Mining accidents generally have no direct impact on the auto industry, but last week's deadly disaster in West Virginia could be an exception. The reason? Investor Wilbur Ross, who wants to become a player in the automotive supply sector, is the nonexecutive chairman of International Coal Group Inc., which owns the mine in which 12 workers died.
Media coverage of the debacle no doubt got close attention at auto interiors giant Lear Corp. In October, Lear and Ross signed a framework agreement to form a global joint venture. Now they are sorting out the legal details of their agreement.
Ross has made billions of dollars buying into distressed industries such as coal and steel, then selling as the industry recovers. Now he wants to build the planet's largest auto parts enterprise.
It's not clear how much financial impact Ross might feel from the coal mining disaster. And it no doubt will demand much of his time and attention.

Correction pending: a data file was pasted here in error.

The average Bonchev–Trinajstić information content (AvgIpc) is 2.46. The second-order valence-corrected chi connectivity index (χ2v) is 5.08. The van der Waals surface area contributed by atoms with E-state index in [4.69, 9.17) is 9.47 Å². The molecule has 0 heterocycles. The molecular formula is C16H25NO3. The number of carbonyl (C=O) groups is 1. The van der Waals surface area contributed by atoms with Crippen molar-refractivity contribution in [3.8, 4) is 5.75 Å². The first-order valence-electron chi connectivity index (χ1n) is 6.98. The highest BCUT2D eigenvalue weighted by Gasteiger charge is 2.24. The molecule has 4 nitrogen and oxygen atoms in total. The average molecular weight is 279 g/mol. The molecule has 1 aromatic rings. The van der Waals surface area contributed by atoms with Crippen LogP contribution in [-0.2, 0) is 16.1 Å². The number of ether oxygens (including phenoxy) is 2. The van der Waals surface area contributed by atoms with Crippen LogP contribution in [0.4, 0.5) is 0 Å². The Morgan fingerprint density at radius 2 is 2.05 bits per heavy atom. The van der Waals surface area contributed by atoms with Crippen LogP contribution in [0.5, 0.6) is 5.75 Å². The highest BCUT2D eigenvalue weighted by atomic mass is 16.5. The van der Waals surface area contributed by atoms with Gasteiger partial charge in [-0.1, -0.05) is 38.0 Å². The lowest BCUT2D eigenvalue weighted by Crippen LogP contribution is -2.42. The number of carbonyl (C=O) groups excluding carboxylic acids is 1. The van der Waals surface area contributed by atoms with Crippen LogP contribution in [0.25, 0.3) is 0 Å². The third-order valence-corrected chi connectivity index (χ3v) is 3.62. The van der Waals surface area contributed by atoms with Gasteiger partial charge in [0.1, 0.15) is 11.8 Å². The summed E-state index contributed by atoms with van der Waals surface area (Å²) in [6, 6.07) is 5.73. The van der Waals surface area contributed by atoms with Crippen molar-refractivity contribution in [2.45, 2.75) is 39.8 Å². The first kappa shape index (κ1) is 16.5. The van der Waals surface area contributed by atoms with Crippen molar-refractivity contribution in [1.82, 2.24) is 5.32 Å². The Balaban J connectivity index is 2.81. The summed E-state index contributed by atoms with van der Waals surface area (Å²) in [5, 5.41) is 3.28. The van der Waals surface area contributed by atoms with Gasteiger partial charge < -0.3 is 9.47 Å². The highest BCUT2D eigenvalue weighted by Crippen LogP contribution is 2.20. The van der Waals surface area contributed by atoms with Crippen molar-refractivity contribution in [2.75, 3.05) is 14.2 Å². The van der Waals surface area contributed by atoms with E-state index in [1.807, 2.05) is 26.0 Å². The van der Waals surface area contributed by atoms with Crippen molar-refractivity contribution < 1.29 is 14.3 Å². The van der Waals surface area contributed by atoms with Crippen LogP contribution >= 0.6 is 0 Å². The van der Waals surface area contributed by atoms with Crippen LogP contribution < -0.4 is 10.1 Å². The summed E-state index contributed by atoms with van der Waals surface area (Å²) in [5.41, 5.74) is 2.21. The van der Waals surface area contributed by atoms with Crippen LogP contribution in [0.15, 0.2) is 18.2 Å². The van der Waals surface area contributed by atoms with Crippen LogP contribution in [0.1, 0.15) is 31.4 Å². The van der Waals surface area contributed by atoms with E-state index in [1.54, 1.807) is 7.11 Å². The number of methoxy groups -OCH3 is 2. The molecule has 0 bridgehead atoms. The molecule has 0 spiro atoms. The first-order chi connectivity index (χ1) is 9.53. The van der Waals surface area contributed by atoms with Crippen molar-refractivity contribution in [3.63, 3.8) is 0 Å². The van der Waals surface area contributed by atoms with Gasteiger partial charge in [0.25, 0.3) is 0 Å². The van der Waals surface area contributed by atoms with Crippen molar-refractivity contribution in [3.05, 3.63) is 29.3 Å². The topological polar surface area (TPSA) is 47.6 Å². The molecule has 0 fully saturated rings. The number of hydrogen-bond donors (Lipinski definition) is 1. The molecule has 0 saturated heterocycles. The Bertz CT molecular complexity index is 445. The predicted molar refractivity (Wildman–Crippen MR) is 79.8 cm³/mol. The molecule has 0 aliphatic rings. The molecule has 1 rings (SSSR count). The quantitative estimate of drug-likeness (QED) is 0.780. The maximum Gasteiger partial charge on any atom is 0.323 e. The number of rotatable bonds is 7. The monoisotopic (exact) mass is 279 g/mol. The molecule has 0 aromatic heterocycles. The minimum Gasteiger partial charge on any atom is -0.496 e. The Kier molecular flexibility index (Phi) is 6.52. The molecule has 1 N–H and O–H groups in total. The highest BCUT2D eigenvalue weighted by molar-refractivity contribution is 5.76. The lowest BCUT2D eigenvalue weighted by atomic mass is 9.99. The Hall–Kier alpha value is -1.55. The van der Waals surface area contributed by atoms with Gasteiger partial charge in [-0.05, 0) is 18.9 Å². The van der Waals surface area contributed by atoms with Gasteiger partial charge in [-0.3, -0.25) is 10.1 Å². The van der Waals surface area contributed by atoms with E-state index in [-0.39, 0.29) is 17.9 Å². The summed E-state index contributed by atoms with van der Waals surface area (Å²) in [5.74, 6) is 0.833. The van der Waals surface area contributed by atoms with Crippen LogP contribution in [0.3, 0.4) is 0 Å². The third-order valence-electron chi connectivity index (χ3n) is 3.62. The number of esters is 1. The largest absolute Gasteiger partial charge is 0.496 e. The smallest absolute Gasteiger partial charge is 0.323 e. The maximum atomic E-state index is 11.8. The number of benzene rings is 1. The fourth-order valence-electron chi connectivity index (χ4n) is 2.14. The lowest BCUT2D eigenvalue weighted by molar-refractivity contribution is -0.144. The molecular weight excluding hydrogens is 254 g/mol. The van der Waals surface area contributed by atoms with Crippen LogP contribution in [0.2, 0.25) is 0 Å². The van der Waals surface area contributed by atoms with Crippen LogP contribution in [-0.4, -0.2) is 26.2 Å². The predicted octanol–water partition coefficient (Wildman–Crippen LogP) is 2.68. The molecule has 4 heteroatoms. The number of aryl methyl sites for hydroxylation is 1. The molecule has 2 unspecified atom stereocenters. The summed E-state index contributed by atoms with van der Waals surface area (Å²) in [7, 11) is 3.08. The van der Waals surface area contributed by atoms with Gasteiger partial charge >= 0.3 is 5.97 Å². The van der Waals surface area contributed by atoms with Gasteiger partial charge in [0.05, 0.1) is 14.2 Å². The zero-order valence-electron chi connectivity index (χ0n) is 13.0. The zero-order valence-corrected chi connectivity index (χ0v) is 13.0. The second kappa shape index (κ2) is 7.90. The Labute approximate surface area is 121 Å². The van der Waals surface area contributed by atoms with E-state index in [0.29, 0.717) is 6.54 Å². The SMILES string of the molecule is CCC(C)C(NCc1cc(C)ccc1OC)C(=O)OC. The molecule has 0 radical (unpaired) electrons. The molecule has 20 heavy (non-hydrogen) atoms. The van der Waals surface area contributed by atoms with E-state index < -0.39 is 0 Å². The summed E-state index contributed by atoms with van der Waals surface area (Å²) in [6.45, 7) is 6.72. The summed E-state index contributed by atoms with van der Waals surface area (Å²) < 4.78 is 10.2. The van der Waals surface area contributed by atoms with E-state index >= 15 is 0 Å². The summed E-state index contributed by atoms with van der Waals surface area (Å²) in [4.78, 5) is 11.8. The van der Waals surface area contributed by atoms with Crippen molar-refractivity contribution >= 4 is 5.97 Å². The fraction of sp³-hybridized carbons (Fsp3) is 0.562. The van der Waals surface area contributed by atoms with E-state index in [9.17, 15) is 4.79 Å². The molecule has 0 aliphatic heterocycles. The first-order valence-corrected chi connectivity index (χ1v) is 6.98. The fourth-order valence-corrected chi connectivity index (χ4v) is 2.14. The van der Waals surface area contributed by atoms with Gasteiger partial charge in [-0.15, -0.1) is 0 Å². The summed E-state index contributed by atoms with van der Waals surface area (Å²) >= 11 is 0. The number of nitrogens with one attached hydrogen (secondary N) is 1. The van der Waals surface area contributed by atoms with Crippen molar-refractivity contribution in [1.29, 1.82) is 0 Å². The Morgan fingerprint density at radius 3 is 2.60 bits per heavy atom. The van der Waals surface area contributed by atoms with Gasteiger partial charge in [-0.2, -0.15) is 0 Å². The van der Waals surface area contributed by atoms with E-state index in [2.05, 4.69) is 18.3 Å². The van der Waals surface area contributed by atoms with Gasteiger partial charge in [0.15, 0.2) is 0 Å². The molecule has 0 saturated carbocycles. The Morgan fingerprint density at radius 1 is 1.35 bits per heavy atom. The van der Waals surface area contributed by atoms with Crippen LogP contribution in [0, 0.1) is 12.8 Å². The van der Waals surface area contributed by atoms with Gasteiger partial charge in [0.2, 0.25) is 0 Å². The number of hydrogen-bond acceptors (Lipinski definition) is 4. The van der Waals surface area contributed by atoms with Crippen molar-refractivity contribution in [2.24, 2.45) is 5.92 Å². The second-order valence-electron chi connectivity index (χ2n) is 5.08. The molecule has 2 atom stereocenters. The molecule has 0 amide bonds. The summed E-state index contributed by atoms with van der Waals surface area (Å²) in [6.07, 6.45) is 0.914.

But a Lear spokeswoman says the company doesn't expect problems with the auto negotiations. So far, she says, the company has been dealing with Ross' lawyers and not the mogul himself.
Last month Ross' investment fund took International Coal public, raising about $210 million on the New York Stock Exchange. Ross owns about 13.5 percent of International Coal, or about 20.9 million shares. The stock dropped about 5 percent the first day of trading after the accident. Ross told Reuters the coal company would set up a $2 million fund for families of the dead miners.